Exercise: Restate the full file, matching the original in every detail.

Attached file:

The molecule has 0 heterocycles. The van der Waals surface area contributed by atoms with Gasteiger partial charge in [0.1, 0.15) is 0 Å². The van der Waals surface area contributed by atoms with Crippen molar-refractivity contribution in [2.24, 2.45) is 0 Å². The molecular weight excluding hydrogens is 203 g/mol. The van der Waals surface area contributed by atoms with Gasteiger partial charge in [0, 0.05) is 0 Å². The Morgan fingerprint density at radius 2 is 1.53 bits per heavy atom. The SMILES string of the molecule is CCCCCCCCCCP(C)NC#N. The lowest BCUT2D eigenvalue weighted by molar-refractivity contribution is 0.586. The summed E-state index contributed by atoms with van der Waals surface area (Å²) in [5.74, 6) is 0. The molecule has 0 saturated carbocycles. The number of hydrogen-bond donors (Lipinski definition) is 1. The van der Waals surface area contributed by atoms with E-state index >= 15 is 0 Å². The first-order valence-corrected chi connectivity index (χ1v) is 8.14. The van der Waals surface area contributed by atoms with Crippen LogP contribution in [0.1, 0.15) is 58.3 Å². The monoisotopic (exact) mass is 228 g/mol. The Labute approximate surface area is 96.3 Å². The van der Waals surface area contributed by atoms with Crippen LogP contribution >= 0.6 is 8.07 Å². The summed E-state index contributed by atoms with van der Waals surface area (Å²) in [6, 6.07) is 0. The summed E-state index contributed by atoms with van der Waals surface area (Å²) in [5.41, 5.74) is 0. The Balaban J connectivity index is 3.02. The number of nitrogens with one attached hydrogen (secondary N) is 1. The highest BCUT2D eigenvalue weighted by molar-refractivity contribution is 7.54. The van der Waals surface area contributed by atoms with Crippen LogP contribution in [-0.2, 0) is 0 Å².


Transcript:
The molecule has 0 heterocycles. The van der Waals surface area contributed by atoms with Gasteiger partial charge in [0.1, 0.15) is 0 Å². The van der Waals surface area contributed by atoms with Crippen molar-refractivity contribution in [2.24, 2.45) is 0 Å². The molecular weight excluding hydrogens is 203 g/mol. The van der Waals surface area contributed by atoms with Gasteiger partial charge in [0, 0.05) is 0 Å². The Morgan fingerprint density at radius 2 is 1.53 bits per heavy atom. The SMILES string of the molecule is CCCCCCCCCCP(C)NC#N. The lowest BCUT2D eigenvalue weighted by molar-refractivity contribution is 0.586. The summed E-state index contributed by atoms with van der Waals surface area (Å²) in [5.74, 6) is 0. The molecule has 0 saturated carbocycles. The number of hydrogen-bond donors (Lipinski definition) is 1. The van der Waals surface area contributed by atoms with E-state index >= 15 is 0 Å². The first-order valence-corrected chi connectivity index (χ1v) is 8.14. The van der Waals surface area contributed by atoms with Crippen LogP contribution in [0.1, 0.15) is 58.3 Å². The monoisotopic (exact) mass is 228 g/mol. The Labute approximate surface area is 96.3 Å². The van der Waals surface area contributed by atoms with Crippen LogP contribution >= 0.6 is 8.07 Å². The summed E-state index contributed by atoms with van der Waals surface area (Å²) in [6, 6.07) is 0. The summed E-state index contributed by atoms with van der Waals surface area (Å²) in [5.41, 5.74) is 0. The Balaban J connectivity index is 3.02. The number of nitrogens with one attached hydrogen (secondary N) is 1. The highest BCUT2D eigenvalue weighted by molar-refractivity contribution is 7.54. The van der Waals surface area contributed by atoms with Crippen LogP contribution in [-0.2, 0) is 0 Å².